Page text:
The top 4×4 team
There is no doubt about it, drivers play a massive role in the performance of a vehicle … But how can you determine the skills of these important people? The final round of the 2013 Bridgestone 4×4 Club Challenge saw the 30 top teams fight it out at the Gerotek Vehicle Testing facility near Pretoria.
It’s a bit of a “mirror, mirror on the wall” question: which brand of 4×4 is really the better one, giving its driver a spectacular advantage on a tough 4×4 test?
Perhaps the Mercedes-Benz Gelandewagen or the Jeep Wrangler Rubicon with differential lock on the front and rear axles? What about the tiny and very manoeuvrable Suzuki Jimny? And let’s not forget the barrage of double-cab bakkies.
But, in the weeks leading up to the final round, the real conundrum for Daniel Barbosa, of Bridgestone South Africa, was simply: how does one ensure that the competition is fair for all makes and brands, and that one particular party does not enjoy an unfair advantage?
The answer, as it turns out, was quite simple – give all the competitors the very same vehicles to drive, and the same obstacles to overcome. This way it all comes down to the skill of the driver and the crew’s ability to adapt to a 4×4 they’ve never driven before.
The surprise – and excitement – when Barbosa broke the news about the control 4x4s (from a Suzuki Jimny with no differential locks to a Mercedes-Benz E63 AMG with the traction control switched off) to be used at all the final obstacles was clear to see. But the more the news began to sink in, the more it seemed to make sense, and the more the competitors smiled. This would, most agreed, be as fair a 4×4 driving competition as the country had ever seen.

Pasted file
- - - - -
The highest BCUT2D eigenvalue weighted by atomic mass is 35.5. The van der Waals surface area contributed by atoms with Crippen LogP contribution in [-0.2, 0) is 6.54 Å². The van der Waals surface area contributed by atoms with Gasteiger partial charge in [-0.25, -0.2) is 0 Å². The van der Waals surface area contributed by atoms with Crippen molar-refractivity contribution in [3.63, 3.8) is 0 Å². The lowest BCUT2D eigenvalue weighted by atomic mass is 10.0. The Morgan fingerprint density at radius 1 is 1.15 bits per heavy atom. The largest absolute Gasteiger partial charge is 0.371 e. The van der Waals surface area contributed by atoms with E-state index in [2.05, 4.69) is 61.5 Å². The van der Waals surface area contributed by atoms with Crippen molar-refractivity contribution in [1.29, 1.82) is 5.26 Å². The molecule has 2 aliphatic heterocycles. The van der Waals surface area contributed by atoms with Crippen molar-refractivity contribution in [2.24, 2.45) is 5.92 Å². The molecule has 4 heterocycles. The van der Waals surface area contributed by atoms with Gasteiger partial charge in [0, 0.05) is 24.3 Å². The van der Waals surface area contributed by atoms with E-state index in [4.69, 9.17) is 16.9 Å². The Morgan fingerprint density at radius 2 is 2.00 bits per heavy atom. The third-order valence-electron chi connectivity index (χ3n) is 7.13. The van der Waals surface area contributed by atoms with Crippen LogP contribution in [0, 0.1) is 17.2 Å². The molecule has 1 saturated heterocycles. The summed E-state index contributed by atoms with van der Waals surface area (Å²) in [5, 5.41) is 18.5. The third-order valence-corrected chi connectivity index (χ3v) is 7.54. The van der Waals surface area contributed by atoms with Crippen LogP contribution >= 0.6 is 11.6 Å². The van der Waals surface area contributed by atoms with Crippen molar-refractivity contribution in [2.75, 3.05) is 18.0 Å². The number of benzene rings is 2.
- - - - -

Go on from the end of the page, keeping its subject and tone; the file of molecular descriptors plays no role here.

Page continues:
However, the final event wasn’t only about navigating between obstacles without a differential lock and with traction control switched off, but also about something that Bridgestone is very passionate about – the environment. At each task the marshals had to score the teams on specific environmental challenges.
At one obstacle, for instance, the marshals had left some empty cool drink cans on the actual obstacle. The competitors who picked up the cans and threw them in nearby dustbins scored top environmental points. So it was about a lot more than just pure driving skill.
Demonstrating that his talent is not all about the Gelandewagen in which he usually competes, in third place was Idmar Marx with co-driver Johan Bischoff. The team won a R10 000 tyre voucher from Bridgestone.
The Jeep Wrangler Rubicon that he normally drives may be a really capable 4×4, but the man that holds that steering wheel is also extremely skilled. In second place was Johan Swift, with co-driver Dieter Schaap. The team won a R20 000 Tough Dog suspension from Opposite Lock.
And, the winners on the day, with an excellent performance in the field and in the environmental stakes, were Danny Daniels and Tjaart Scheepers, who normally compete in a Jeep Grand Cherokee. They bagged a prize worth R100 000 – a Conqueror trailer.